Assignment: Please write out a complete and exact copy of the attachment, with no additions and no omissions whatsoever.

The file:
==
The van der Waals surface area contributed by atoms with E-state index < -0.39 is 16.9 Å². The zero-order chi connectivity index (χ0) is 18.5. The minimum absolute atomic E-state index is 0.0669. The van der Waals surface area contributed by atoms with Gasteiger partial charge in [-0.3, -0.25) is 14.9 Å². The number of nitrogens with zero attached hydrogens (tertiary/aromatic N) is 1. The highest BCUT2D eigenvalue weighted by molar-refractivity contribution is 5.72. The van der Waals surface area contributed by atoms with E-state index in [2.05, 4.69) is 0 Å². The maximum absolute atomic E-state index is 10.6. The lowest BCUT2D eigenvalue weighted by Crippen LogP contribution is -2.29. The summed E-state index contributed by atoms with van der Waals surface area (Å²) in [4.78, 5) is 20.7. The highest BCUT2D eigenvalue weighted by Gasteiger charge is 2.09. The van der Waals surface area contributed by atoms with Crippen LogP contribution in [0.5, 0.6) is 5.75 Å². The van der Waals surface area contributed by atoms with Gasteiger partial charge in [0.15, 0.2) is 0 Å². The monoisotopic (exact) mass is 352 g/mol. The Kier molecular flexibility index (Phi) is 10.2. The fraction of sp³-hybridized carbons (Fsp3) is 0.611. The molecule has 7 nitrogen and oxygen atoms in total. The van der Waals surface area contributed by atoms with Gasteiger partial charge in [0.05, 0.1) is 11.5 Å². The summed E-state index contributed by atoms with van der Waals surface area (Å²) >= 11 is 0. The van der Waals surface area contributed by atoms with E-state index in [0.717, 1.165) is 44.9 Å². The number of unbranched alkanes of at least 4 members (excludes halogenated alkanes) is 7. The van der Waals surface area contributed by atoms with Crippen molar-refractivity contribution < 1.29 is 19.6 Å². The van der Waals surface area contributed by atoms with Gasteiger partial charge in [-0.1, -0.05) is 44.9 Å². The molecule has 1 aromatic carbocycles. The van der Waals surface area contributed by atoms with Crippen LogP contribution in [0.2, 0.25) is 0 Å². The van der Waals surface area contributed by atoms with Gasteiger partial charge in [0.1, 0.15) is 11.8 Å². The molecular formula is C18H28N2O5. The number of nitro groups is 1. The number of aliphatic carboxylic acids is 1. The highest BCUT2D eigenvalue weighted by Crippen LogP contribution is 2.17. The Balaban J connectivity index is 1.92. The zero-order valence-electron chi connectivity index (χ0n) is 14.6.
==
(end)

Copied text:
The van der Waals surface area contributed by atoms with E-state index < -0.39 is 16.9 Å². The zero-order chi connectivity index (χ0) is 18.5. The minimum absolute atomic E-state index is 0.0669. The van der Waals surface area contributed by atoms with Gasteiger partial charge in [-0.3, -0.25) is 14.9 Å². The number of nitrogens with zero attached hydrogens (tertiary/aromatic N) is 1. The highest BCUT2D eigenvalue weighted by molar-refractivity contribution is 5.72. The van der Waals surface area contributed by atoms with E-state index in [2.05, 4.69) is 0 Å². The maximum absolute atomic E-state index is 10.6. The lowest BCUT2D eigenvalue weighted by Crippen LogP contribution is -2.29. The summed E-state index contributed by atoms with van der Waals surface area (Å²) in [4.78, 5) is 20.7. The highest BCUT2D eigenvalue weighted by Gasteiger charge is 2.09. The van der Waals surface area contributed by atoms with Crippen LogP contribution in [0.5, 0.6) is 5.75 Å². The van der Waals surface area contributed by atoms with Gasteiger partial charge in [0.15, 0.2) is 0 Å². The monoisotopic (exact) mass is 352 g/mol. The Kier molecular flexibility index (Phi) is 10.2. The fraction of sp³-hybridized carbons (Fsp3) is 0.611. The molecule has 7 nitrogen and oxygen atoms in total. The van der Waals surface area contributed by atoms with Gasteiger partial charge in [0.05, 0.1) is 11.5 Å². The summed E-state index contributed by atoms with van der Waals surface area (Å²) >= 11 is 0. The van der Waals surface area contributed by atoms with E-state index in [0.717, 1.165) is 44.9 Å². The number of unbranched alkanes of at least 4 members (excludes halogenated alkanes) is 7. The van der Waals surface area contributed by atoms with Crippen molar-refractivity contribution < 1.29 is 19.6 Å². The van der Waals surface area contributed by atoms with Gasteiger partial charge in [-0.1, -0.05) is 44.9 Å². The molecule has 1 aromatic carbocycles. The van der Waals surface area contributed by atoms with Crippen LogP contribution in [0.2, 0.25) is 0 Å². The van der Waals surface area contributed by atoms with Gasteiger partial charge in [0.1, 0.15) is 11.8 Å². The molecular formula is C18H28N2O5. The number of nitro groups is 1. The number of aliphatic carboxylic acids is 1. The highest BCUT2D eigenvalue weighted by Crippen LogP contribution is 2.17. The Balaban J connectivity index is 1.92. The zero-order valence-electron chi connectivity index (χ0n) is 14.6.